How do the Blackhawks tape their sticks? An SCH investigation

We went straight to the source(s).

(Editor’s note: Just to be clear, as it’s a slight departure from our usual content here, the quotes below are directly from the players.)

It’s probably the only thing that professional hockey players have in common with the skaters taking shifts at Johnny’s Ice House or other favorite rinks of beer leaguers everywhere.

They all have to tape their hockey sticks.

Here’s how the professional athletes on the Chicago Blackhawks do it:

Lukas Reichel

“White tape always,” he said. “I leave a little bit on the top and tape it full.”

Reichel said the white tape was a matter of circumstance, because that’s just what was always around. But he did have a few instances of using black tape while on the IceHogs — once to change his on-ice fortunes.

“I didn’t score for a couple of games and that’s why I changed to black tape,” Reichel said. “And I scored the next game. But, normally, I always do white tape because you just get used to it and you like it.”

Phillipp Kurashev

Reichel’s European counterpart had a similar reasoning for opting to white tape.

“All my life I’ve just played with white tape,” Kurashev said. “Sometimes I’ll switch it up for a practice or maybe the start of a game but, usually, just white.”

Like Reichel, Kurashev tape completely covers the “toe” of his stick with tape, starting there and working down towards the heel based on how he was taught to tape a stick when he first started playing hockey.

“That’s just how my dad taught me when I was younger, so that’s how I do it,” he said.

Mike Hardman

The theme of continuity continued to players with American roots, as Hardman, a Boston-area native, said he’s had the same approach for about a decade now.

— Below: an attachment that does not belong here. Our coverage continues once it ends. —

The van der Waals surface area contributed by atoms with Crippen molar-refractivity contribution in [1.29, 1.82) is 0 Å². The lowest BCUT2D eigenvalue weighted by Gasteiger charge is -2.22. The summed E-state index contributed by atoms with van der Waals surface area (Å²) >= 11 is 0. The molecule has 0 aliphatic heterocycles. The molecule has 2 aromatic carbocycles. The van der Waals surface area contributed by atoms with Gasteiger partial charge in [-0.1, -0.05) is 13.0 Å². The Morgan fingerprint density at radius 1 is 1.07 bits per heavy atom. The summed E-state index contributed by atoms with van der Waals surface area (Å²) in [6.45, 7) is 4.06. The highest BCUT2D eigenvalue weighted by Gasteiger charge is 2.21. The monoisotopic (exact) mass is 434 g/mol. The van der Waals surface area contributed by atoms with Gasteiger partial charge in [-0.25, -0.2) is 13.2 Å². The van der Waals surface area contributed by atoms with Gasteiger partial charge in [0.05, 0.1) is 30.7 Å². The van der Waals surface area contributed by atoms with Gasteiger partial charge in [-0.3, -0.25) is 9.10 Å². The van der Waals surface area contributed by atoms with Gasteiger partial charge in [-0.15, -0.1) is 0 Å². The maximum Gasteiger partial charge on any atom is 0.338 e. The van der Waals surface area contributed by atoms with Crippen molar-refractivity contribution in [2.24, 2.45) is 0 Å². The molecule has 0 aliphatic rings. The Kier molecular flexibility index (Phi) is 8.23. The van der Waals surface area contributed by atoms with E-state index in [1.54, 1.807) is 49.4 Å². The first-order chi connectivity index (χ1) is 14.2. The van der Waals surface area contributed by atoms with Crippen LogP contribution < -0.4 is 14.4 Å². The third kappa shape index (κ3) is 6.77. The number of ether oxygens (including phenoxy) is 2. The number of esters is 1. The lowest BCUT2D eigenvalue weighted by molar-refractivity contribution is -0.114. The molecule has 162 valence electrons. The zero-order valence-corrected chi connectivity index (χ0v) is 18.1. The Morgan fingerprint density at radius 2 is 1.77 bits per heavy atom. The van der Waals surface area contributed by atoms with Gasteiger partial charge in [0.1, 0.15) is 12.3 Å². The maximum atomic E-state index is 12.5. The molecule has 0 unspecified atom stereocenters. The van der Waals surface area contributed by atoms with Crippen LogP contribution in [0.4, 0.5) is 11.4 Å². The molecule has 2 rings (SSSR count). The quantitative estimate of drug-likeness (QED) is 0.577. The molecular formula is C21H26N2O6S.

“I’ve been doing it this way since high school,” he said. “It’s just something I’ve always done and never really switched.”

One difference between between Hardman’s approach is that he leaves a small part of the stick’s “toe” exposed, continues with tape all the way down to the “heel” and also adds tape slightly up what can be described as the “ankle” area of the stick shaft.

But, again, that’s just a form of habit: “I’ve kind of always done it like that,” Hardman said.

MacKenzie Entwistle

Entwistle might be the most excessive consumer of white hockey tape in the Blackhawks’ locker room, but he maintains there’s a reason for it:

“I just put as much tape on it as I can so that someone can see my blade,” he said with a laugh.

He had a unique approach to how he tapes the other end of his stick, though, to remedy the common hockey gear ailment of rapidly deteriorating palms on hockey gloves from the constant friction between the glove and stick: Entwistle uses a rubber-based tape for that end of the stick.

“It’s almost like a tennis grip,” Entwistle said. “Often times, the tape gets wet and sticky and your glove sticks to it, so this prevents that and stops your glove from ripping.”

Troy Murray

The former Blackhawks forward and current broadcaster listened as Entwistle described his tape preferences and quickly noted the differences between his playing era and the present one.

“We didn’t have any of that stuff back then,” Murray said.

About the only opportunity for customization with hockey tape came in choosing a color: an option that Murray was happy to use.

“I used black tape — I just liked the look of it better,” he said. “I feel like, with the white tape, the shot was better. But, with the black tape, I could stickhandle.”

Jason Dickinson

Dickinson rattled off his stick-taping approach with the rhythmic nature of someone who’s completed that task thousands of times — adding in a unique twist due to one of his job requirements as a center.

“Heel-to-toe, thin white (tape),” he said. “And I double up on the toe because it always gets chewed up on faceoffs.”

But he also had some for a quick endorsement.

“Then I coat it with some wax: always the Howie’s wax,” he said while holding up a tin of it.

When asked about unique tape jobs from other teammates, Dickinson immediately started talking about defenseman Jarred Tinordi.

“He only puts, like, three strips of tape on it. Very minimal tape,” Dickinson said. “It’s not anything crazy, but not what I would’ve expected. Most D-men like extra tape so they can smack a puck out, but he goes the opposite.”

Dickinson then referenced one of his old Dallas Stars’ teammates, who has a notoriously strange approach:

“It’s almost like Jamie Benn ... but he’s a defenseman,” Dickinson said with a smirk spreading across his face, “and he’s not Jamie Benn.”